Today a little more than 50% of the world's population live in large urban areas. By 2030, it is estimated to be 2/3 of the world's population will be living in urban areas.


The world is walking faster

The pace of global cities is speeding up. A new survey of 32 cities around world showing people are walking 10% more quickly than they did 10 years ago. Singapore showed a 30% increase, making it the most frenetic city in the study. New York was ranked 8th, People live in Middle East walk the slowest.


Can doctors think ?

Like everyone else, I have heard some sad stories about how doctors mis-diagnosed or mis-treated their patients, to the point that I was wondering can doctors think?
There was a commentary yesterday on NPR radio by Michael Millenson (a health care quality expert and visiting scholar at Northwestern University's Kellogg School of Management) on the US health care quality issues. He said currently getting treatment for any disease based on the medical evidence happens on average only about 55% of the time. In another words, 45% of times, patients' treatment decisions were not based on medical facts and logical reasoning; rather, they were based on -
Occupational blinders. "Radiation oncologists think prostate cancer should be treated with radiation, while urological surgeons favor surgery".
Incorrect communications. "The doctor thought a treatment had been considered, but it hadn't".
Human limitations. "The doctor thought he was doing what's best, but his memory of the medical literature was flawed".
I like to add another - sometime doctors' decisions were based on how to avoid potential law suits, rather than the best interests of patients.
According to Mr. Millenson, in US we waste 30% of health-care dollar "providing treatments we don't need, not providing treatments we do, and fixing preventable medical mistakes". That adds up to a $700 billion every year.


My Top 5 posts in April

Below are my top 5 posts from April, 2007, selected by the number of comments I got per post. Thank you for those who shared your opinions here.

Mouse vs. Supercomputer

Which one is smarter? A mouse or a supercomputer? I know, the answer dependents on how to define and measure the smartness, but here is an interesting find - researchers at IBM and the University of Nevada have been using IBM's BlueGene L supercomputer (4,096 processors, each using 256MB of RAM) trying to simulate a mouse brain, or more precisely, a mouse-thought. Even with this huge processing power, researcher only managed to run the supercomputer at a speed 10 times slower than real time, and only for 10 seconds - the equivalent of only 1 second of mouse-thought. It turned out that from neurology point of view (# of neurons, # of synapses per neuron, and how fast neuron communicates), mice are in fact a very intelligent life form.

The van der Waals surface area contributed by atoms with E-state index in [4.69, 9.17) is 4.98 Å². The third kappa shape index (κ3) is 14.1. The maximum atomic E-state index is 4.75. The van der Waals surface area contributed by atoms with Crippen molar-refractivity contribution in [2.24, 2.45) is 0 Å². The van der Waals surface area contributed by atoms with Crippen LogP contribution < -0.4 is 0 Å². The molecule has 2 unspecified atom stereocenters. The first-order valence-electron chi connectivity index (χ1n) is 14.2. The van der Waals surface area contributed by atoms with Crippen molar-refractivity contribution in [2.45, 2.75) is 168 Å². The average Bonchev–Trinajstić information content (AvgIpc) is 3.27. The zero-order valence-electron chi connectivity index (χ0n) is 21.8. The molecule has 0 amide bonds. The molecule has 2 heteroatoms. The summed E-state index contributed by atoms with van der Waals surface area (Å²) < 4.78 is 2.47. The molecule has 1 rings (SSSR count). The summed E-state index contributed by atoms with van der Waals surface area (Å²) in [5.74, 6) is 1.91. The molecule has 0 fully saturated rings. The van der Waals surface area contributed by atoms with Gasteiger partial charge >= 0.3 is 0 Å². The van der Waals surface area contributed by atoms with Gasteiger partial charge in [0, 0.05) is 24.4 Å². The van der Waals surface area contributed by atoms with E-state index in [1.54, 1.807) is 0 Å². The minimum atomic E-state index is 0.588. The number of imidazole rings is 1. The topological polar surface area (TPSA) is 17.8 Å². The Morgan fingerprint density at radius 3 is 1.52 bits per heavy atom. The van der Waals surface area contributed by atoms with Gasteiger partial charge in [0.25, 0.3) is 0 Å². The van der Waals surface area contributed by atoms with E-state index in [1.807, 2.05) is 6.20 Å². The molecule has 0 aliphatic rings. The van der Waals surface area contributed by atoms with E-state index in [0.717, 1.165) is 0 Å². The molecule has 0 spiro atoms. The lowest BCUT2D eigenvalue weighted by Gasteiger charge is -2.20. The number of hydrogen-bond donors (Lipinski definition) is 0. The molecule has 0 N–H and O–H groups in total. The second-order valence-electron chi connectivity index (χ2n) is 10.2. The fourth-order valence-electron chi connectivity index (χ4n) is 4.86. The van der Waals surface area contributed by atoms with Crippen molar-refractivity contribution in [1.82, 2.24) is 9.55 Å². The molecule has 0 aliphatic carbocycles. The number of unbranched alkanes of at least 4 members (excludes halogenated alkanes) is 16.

Versatility just part of managers' job

We know beside managing projects and staff members, most office managers perform many different jobs - customer relations, human resources, accounting and computer support, etc.
Early in 2007, when Staples (a US company) web site asking office manager's input for their job descriptions, 8,000 managers responded. 75% of them consider themselves workplace housekeeping supervisors; and 71% of them lend an ear as office psychologist.
Some side jobs performed by office managers are "breaking up an office romance, cleaning pigeon poop off the sidewalk, unclogging the toilet while on the phone and signing for a delivery..."
I have never been a manager, and no plan to be one in the near future.
Source: Chicago Tribune (April, 30, 2007)

Women outnumber men in colleges

In my local high school, the 2007 best (academically speaking) graduating student is a female. She was accepted by all 3 prestigious schools (Harvard, MIT and Columbia), and she has decided go to Harvard this fall.
Heard from NPR radio this morning - women students now consists 58% of US college students population. 30 years ago, that number was 45%. Few years down the road, more than half of Corporate America's new hires will be women !